Box 9  

Home-grown and breaking new ground: another BRAC initiative

The Bangladesh Rural Advancement Committee, or BRAC, is justly celebrated as one of the developing world's most impressive non-governmental organizations (NGOs). Describing itself as a 'national private development organization', BRAC has around 17 000 regular staff and over 30 000 part-time teachers covering 50 000 villages. The vast majority of its clients are women, and for the past 27 years it has been making loans to the rural poor and other marginalized populations, as well as offering services including education, training, healthcare and family planning. The BRAC health program alone covers some 25 million people, while 1.2 million poor children now receive primary education through its education program. About 85 000 groups of the landless poor, with a membership of over 3 million, have also been organized. BRAC's annual budget, 60 per cent of which is self-generated, is now over US $130 million. Among its latest initiatives is an attempt to set up a new liberal arts university from scratch, based on an identification of local needs and aspirations.

BRAC started with a significant program of research among potential employers, students, and parents, as well as successful local universities. BRAC wanted to identify an approach for the proposed university that would ensure not only financial viability through good initial enrollment rates, but also that the university's graduate stream would prove attractive to prospective local employers – which in turn links back to maintaining enrollment on an ongoing basis. This initiative took place in the context of BRAC's wider developmental aims for Bangladesh. These include a particular focus on improving the situation and influence of women, from the household level to the labor market.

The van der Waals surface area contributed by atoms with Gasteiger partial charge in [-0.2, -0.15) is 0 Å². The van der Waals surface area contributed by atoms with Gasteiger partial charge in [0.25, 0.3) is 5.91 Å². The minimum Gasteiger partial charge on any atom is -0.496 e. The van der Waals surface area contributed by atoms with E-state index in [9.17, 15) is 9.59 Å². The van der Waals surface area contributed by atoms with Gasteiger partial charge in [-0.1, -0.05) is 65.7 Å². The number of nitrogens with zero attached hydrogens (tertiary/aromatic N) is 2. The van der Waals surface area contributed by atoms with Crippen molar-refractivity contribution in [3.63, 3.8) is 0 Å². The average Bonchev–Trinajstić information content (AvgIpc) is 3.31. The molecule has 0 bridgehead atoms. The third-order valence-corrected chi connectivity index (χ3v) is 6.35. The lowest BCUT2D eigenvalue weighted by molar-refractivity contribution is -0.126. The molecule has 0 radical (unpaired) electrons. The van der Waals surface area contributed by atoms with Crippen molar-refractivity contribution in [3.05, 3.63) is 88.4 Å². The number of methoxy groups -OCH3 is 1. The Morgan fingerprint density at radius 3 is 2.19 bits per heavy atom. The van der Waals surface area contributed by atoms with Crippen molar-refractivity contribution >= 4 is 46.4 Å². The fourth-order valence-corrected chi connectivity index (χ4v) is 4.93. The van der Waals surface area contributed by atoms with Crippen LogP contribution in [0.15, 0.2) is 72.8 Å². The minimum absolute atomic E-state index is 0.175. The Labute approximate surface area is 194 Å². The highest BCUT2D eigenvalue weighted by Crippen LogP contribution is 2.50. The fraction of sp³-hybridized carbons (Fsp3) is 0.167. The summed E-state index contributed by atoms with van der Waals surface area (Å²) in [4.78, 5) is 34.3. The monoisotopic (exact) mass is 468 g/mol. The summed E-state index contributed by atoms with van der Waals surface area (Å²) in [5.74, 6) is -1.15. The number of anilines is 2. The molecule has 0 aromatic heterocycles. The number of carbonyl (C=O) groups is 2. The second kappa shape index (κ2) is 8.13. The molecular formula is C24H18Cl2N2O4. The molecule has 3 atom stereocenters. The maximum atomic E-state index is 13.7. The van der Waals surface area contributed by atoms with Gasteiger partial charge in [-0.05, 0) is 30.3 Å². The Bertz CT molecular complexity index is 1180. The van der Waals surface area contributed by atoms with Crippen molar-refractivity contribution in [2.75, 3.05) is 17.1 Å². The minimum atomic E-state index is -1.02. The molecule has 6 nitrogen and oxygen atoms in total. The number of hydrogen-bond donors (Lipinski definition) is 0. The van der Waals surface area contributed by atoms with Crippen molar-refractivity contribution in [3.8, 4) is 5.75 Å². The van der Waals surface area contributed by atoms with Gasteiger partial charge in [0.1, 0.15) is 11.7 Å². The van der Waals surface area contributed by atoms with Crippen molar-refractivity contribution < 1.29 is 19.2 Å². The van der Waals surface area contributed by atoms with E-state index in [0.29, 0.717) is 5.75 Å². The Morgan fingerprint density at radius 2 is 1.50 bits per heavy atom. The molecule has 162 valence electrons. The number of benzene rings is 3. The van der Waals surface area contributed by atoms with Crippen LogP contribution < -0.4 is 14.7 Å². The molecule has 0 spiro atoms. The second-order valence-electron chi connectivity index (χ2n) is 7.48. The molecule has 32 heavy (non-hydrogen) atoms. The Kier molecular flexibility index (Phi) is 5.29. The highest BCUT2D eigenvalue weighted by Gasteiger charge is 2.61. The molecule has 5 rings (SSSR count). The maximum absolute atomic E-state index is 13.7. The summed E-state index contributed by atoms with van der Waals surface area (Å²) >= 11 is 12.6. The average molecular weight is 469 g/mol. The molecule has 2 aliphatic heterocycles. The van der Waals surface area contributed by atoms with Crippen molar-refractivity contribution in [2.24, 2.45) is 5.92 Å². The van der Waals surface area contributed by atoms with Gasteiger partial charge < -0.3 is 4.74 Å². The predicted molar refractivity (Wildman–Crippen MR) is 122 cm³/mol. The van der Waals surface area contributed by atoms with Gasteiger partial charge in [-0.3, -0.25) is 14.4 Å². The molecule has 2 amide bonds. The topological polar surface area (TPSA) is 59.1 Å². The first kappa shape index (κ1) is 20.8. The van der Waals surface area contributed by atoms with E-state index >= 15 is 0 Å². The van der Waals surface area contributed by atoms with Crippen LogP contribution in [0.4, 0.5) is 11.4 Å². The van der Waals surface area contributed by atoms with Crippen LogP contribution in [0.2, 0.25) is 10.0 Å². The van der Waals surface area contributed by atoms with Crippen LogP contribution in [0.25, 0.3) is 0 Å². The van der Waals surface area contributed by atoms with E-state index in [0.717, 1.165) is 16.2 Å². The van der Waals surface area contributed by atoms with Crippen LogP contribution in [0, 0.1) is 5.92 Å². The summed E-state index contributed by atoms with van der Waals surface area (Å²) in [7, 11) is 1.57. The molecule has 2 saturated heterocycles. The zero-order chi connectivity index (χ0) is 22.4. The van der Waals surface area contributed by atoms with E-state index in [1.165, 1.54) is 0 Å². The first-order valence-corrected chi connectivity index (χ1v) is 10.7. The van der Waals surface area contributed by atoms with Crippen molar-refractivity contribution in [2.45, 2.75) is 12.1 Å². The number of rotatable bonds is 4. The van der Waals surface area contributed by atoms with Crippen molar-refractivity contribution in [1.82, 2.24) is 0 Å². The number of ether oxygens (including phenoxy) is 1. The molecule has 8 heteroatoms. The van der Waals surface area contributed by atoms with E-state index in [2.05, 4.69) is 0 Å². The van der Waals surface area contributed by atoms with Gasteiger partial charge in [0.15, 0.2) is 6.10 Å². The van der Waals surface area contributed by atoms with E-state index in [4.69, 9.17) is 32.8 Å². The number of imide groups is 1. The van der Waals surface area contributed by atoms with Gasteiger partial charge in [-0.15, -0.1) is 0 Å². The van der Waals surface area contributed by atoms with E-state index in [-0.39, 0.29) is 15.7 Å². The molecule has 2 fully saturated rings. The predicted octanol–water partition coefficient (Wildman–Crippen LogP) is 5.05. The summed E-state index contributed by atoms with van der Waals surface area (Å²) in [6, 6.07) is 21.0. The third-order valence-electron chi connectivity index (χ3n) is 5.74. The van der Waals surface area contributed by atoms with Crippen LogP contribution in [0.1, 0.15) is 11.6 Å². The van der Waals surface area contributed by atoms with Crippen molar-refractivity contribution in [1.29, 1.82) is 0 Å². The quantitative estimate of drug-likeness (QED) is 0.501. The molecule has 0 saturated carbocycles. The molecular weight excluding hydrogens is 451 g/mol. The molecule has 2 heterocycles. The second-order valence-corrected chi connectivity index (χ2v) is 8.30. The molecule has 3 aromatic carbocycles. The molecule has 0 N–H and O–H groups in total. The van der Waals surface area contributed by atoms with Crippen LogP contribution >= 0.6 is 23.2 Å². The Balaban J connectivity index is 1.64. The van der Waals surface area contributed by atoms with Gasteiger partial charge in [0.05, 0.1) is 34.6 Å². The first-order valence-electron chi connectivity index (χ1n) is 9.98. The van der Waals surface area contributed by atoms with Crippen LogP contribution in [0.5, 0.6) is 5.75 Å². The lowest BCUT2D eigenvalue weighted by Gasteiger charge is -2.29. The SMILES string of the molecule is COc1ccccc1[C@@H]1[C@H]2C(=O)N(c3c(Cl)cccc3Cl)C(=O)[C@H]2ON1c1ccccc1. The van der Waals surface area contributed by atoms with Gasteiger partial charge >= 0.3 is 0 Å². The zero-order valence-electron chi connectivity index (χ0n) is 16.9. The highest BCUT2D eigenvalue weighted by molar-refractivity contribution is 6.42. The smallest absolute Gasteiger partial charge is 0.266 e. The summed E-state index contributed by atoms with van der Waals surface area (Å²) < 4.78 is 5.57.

BRAC's research phase threw up several interesting insights. For example, initially employers told BRAC that they sought programs with a strong technical focus, for example in biology, technology, management, and computer science. They wanted graduates “ready to go”. However, on further probing it emerged that local employers' interests were in fact centered on obtaining a stream of graduates who could demonstrate, in addition to their technical expertise, a much stronger array of analytical skills, as well as a better grounding in writing, communication and presentation skills. Their concern – in common with many, if not most, modern employers who are considering graduates as employees – was to seek out workers with a good ability to analyze and think through complexity, a useful level of English language skills, and a well-rounded ability to think independently and to take the initiative.This is the very combination of general and specialist skills argued for throughout this report.